LUCY Lucy Beecher Nelson’s women are life-size, so they feel curiously present.
All the talk in Boston’s gallery scene over the past few months has been about the big upheaval. Nine galleries have announced plans to close or reduce operations: Allston Skirt, Bernard Toale, Space Other, Rhys, Judy Ann Goldman, Pepper, MPG Contemporary, artSPACE@16, and Julie Chae. Nine is a lot — and the list includes several of Boston’s most respected galleries.
All but one of these reside in the Newbury Street or Harrison Avenue gallery districts, both which are also seeing a musical chairs of location changes. But off the beaten path, the fringes of the scene are seeing new development, and even expansion. In these sort-of-out-of-the-spotlight corners, new ideas often arise. Last week I went to see some of what’s going on.
AXIOM GALLERY, which opened in Cambridge in 2006 and moved to Jamaica Plain in 2007, is offering one of most satisfying new-media shows I’ve seen around here in a while: “From the Electric Studio: Work by Artists from the Massachusetts College of Art and Design” (141 Green Street; through June 21). There’s a handful of standout new-media artists around Boston — Denise Marika and Brian Knep among them — but most new-media exhibitions are like May’s group show of the Collision Collective at Axiom: promising in their bubbling inventiveness, but always in such a state of becoming (or breaking down) that you wonder whether they’ll ever get somewhere. “From the Electric Studio,” on the other hand, offers works developed in MassArt’s “Electronic Projects for Artists” class, and it favors the type of new-media art I find most intriguing — crackpot-invention stuff.
Many the 11 artists combine intriguing gizmos with nods to larger subjects. Kristen Kyper’s stuffed blue lump of a doll slowly, jitteringly moves its head to focus on the people watching it. Kyper also presents a head harness with hooks for the corners of your mouth to force you to smile. Her To Feel What You Feel is a set of metal cuffs for two people to wear; the cuffs monitor the wearer’s pulse and tap it out on the other person’s wrist. The pieces are by turns endearing and creepy — they grope toward emotional connection, but they don’t mind if they get there by force. David Thacker’s His Long Illness is a table with a lamp and five pill bottles on top. The bottles glow and the table hums, and then the bottles dim and the table quiets as you get close. It’s an affecting — if rather simple — metaphor for illness and loss.
Joey Tipton presents two small wooden boxes of growing grass. Stroke the blades of one and it emits creepy chirps and giggles. (The grass in the other box just grows.) It’s a neat trick, but novelty takes you only so far; the piece could benefit from another complicating step.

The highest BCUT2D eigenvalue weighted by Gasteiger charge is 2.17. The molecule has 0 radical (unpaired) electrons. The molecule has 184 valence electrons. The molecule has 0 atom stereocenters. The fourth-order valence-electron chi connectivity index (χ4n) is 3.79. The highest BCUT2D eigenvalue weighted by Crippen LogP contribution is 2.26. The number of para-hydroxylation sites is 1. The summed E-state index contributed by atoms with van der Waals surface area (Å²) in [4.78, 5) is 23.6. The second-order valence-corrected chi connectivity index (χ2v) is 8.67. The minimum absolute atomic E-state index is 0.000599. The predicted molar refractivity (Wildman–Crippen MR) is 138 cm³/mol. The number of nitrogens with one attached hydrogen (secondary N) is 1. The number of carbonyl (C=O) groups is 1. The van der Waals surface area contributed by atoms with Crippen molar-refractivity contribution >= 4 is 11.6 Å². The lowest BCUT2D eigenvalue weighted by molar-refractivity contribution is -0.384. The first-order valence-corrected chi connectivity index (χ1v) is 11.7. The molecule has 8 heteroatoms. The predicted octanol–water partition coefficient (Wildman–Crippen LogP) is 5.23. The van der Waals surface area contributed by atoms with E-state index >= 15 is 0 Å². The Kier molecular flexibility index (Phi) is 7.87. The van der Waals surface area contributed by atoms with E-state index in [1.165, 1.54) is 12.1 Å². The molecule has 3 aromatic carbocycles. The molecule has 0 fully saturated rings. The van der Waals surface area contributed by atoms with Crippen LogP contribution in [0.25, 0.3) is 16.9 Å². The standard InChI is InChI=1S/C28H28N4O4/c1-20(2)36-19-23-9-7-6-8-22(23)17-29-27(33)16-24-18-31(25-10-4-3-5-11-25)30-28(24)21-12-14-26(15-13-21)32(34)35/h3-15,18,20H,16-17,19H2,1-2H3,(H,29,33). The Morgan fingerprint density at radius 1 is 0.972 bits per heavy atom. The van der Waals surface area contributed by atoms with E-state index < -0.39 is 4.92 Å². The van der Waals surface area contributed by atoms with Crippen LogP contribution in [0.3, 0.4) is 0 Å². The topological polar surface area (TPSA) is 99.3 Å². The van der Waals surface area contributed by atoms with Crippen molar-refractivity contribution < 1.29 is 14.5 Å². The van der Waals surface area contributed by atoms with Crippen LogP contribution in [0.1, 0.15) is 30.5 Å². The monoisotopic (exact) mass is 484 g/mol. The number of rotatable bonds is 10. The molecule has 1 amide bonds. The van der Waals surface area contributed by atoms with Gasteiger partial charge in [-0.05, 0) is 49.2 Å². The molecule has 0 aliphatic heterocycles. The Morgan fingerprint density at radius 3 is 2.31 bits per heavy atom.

PET GRASS: Stroke Joey Tipton’s blades and
the box emits creepy chirps and giggles.
Clint Baclawski offers a trio of freestanding photo light boxes. One shows a crowd gathered in a Salem park for a Halloween event; another pictures a crowd milling about a South Boston street for the St. Patrick’s Day parade. I’d seen Baclawski’s work at the “Exposure” show that’s now at the Photographic Resource Center. It felt competent but dull, too indebted to older deadpan-quotidian photographer Jeff Wall, indistinguishable from much other photography being done today. But the two cityscapes here are filled with alluring detail. My eyes wandered the crowd at the St. Pat’s parade, following the people down the street deep into the picture, and up across the Boston skyline in the distance.
“Figure It Out” at GASP in Brookline (362 Boylston Street; through June 21), the first show there to take advantage of its recently expanded exhibition space, riffs on figure painting and human relationships. Much of the work is so-so, but a couple of artists stand out. Lucy Beecher Nelson of Cambridge has a pair of realist oil paintings inspired by a photo album of her mother’s family trip to Austria in the ’60s. Renderings of apartment buildings in winter and a couple in what appears to be a hotel room are pared down and crisp, the colors subdued. Then there’s Lucy, a 13-foot-wide portrait of nine standing women who the artist says all share the name Lucy. The artist herself is at the far right. The women are life-size, so they feel curiously present in the room with you. And all but one stare out, meeting your gaze.
Anne-Margot Ramstein of Jamaica Plain has three precise doodly drawings depicting annotated landscapes and maps on top of brains sliced in half. Ramstein’s metaphor for thinking and communication is too literal, but her drawing and her strange merging of landscape and brains are catchy.